So first this secretary has to mail out these MS Word docs of about 400 KB each (no joke) to each and every vendor. Who in turn have to open them and put a single tick mark at the bottom – ‘I accept’ for the Halloween screen saver offer – and then send it back. And this is like way before anyone had broadband (but of course Joel had a T-1).

    So what happens is that our customers complain they’re trying to purchase our products and every time they get close to checkout their browser crashes. WTF? So we look at it. Sure enough, the brainaic code tries to put a value in a pointer that’s supposed to be for the shopping cart – except most vendors don’t have one. And you should know what happens when you try to access address zero.

    So we contact Chris Faris, our old sales rep, and tell him about this because the wife beater simply won’t listen. And Chris contacts the techie department.

    Who get back two days later to him to tell him to tell us there must be something wrong with our computer hardware [sic]. In fact they explicitly recommend we visit our local shop and have all our RAM chips replaced [sic].

    No joke. And this is only to impress that DR have never really cared about quality. No one ever thought they did. They just like to devour. Ronning is worth several billions. He’s doing good. But his company sucks the big one and in a few years 007 is going to have to travel through the snows of Minnesota.

  4. Anon Says:

    It should not be a surpise that eSellerate was sold to Digital River even though Steve Kiene, the owner of eSellerate/MindVision, promised his clients that would *never* happen. Over the last two years eSellerate has not be projecting forward on the track the company thought it would be on. Growth was slow and they still had the dot.com boom mentality. Employees were cajoled by the owner into believing they would all become the next tech millionaires once they grew to the point where the company could be sold. The eSellerate track, from day one, was to sell out to a large company but “have fun” while growing to that point.

    Additionally, the company was having serious issues keeping things cheery with the employees. Upper management started treating its employees as assets once Steve Kiene left as CEO. Upper management tried to figure out the best way to stoke the dying embers but the handwriting was on the wall. After a rejection of an initial DR deal two years ago along with some interest by Handango, it got to the point where eSellerate was ready to jump onto any buying bandwagon that came into town. Things turned drastically worse at the departure of Kiene as he went off to “retire” and start another company. Employees felt lost and that the company had forgotten its vision and that the creativity jumped through the window. Employees who bucked the system to try to fight back to a healthy attitude of creativity and innovation for the customer were either reprimanded or let go. Attitude was therefore kept in check with an iron glove from the top down.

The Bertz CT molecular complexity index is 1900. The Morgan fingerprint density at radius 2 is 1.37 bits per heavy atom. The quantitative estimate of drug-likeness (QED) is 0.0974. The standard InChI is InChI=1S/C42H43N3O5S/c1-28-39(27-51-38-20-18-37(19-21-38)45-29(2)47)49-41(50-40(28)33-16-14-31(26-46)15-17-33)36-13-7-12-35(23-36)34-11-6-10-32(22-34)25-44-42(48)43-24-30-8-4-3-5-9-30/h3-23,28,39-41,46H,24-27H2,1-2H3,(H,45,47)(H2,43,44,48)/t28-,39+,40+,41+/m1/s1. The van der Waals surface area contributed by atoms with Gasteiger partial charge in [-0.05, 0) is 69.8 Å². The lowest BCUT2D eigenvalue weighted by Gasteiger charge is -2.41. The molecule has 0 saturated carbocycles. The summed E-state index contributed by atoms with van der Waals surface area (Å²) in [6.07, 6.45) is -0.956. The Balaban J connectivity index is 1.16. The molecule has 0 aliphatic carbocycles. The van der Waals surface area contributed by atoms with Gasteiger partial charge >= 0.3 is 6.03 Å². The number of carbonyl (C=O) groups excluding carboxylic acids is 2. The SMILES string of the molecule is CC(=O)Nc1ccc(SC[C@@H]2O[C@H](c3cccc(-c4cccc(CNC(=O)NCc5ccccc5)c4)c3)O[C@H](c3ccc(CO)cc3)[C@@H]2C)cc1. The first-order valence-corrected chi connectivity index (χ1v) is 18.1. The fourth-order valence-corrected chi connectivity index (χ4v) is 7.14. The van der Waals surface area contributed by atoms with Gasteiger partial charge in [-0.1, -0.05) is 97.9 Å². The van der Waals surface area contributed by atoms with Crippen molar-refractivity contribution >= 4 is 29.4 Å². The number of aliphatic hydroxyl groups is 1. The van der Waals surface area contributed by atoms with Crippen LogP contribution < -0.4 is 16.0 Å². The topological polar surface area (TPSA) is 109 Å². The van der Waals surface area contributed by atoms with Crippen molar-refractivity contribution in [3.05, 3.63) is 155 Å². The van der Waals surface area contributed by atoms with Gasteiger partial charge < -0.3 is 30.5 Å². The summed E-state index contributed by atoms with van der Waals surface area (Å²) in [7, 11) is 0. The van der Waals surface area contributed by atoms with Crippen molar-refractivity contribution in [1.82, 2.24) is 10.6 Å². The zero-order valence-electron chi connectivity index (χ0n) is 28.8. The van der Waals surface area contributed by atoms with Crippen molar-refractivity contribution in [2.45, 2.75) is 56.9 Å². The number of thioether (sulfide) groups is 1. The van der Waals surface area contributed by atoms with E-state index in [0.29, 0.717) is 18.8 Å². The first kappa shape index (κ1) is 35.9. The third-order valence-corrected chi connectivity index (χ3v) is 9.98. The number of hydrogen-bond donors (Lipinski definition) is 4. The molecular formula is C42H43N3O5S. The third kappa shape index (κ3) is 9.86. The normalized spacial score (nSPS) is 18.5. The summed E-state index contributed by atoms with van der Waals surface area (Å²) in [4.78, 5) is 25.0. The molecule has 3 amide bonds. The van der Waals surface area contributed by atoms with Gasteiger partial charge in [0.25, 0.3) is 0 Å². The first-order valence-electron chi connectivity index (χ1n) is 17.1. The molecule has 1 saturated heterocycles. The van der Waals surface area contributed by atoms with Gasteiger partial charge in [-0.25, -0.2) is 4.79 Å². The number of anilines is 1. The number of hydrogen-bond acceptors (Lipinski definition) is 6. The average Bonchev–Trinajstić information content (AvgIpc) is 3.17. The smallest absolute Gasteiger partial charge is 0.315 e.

It will be interesting to see what happens now as the employees received a bit of the shares of the sale. There is a lot of fluff from Kiene’s blog about it (the sale) being for the employees. But a new taskmaster is now at hand and holding the ship’s reigns. There is no more dream of a sell out to a bigger fish. This is it. Unless DR understands the underlying problems that exist at the company and do a lot to reinvigorate the VISE product, sales will continue to wane and a mass exodus may be in store with regards to the employees. Time will tell whether the sale of eSellerate will be a good thing for Digital River. eSellerate already cashed out on its dream.

  5. Steve Kiene Says:

    I find it amusing how people post anonymously, yet try to act like they are speaking the truth. “Anon” apparently thinks he (she?) knows the real story.
    The employees got over half the proceeds (cash) from the sale. There was no stock involved.
    I didn’t retire and start another company. I stayed involved with esellerate in the background. I was as much involved in the operations of the company after I left as I was the two year prior to my departure.
    It would be stupid to “reinvigorate” Installer VISE. It’s a dead market.
    esellerate growth was not slow. The annual % growth outpaced everyone else in the market.
    We NEVER had the dot com boom mentality, that’s just plan stupid to even say. We never took outside funding, we never embarked on an explosive growth strategy. Our strategy was to put quality above quantity.
    No employees were let go because they “fought back”. One person was let go for performance-related issues and that person was simply part of the system operations group.

    The earlier comment about Joel R. being worth billions is just plan wrong. He’s worth at most $100M, and that’s only if he has made some amazingly lucrative investments with the sales of DR that he has sold. I estimate it’s closer to $70M.